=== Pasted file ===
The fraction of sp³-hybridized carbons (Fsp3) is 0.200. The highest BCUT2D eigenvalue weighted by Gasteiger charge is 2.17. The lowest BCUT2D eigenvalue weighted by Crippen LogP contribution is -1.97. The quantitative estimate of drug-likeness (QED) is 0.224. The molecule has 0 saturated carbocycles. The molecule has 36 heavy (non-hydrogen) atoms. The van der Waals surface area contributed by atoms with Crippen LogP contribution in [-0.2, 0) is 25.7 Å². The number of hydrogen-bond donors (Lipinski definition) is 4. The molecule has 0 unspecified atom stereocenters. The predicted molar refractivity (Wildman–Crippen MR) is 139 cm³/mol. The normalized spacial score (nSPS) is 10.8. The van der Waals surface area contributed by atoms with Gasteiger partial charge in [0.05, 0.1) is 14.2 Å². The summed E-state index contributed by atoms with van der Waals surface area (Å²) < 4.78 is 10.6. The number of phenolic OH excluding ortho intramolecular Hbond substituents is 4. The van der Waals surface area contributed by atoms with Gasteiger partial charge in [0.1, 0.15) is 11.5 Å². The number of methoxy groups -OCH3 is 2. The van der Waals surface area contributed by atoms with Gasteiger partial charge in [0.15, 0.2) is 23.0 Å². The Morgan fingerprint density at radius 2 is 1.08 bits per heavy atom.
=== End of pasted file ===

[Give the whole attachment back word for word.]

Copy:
The fraction of sp³-hybridized carbons (Fsp3) is 0.200. The highest BCUT2D eigenvalue weighted by Gasteiger charge is 2.17. The lowest BCUT2D eigenvalue weighted by Crippen LogP contribution is -1.97. The quantitative estimate of drug-likeness (QED) is 0.224. The molecule has 0 saturated carbocycles. The molecule has 36 heavy (non-hydrogen) atoms. The van der Waals surface area contributed by atoms with Crippen LogP contribution in [-0.2, 0) is 25.7 Å². The number of hydrogen-bond donors (Lipinski definition) is 4. The molecule has 0 unspecified atom stereocenters. The predicted molar refractivity (Wildman–Crippen MR) is 139 cm³/mol. The normalized spacial score (nSPS) is 10.8. The van der Waals surface area contributed by atoms with Gasteiger partial charge in [0.05, 0.1) is 14.2 Å². The summed E-state index contributed by atoms with van der Waals surface area (Å²) < 4.78 is 10.6. The number of phenolic OH excluding ortho intramolecular Hbond substituents is 4. The van der Waals surface area contributed by atoms with Gasteiger partial charge in [0.1, 0.15) is 11.5 Å². The number of methoxy groups -OCH3 is 2. The van der Waals surface area contributed by atoms with Gasteiger partial charge in [0.15, 0.2) is 23.0 Å². The Morgan fingerprint density at radius 2 is 1.08 bits per heavy atom.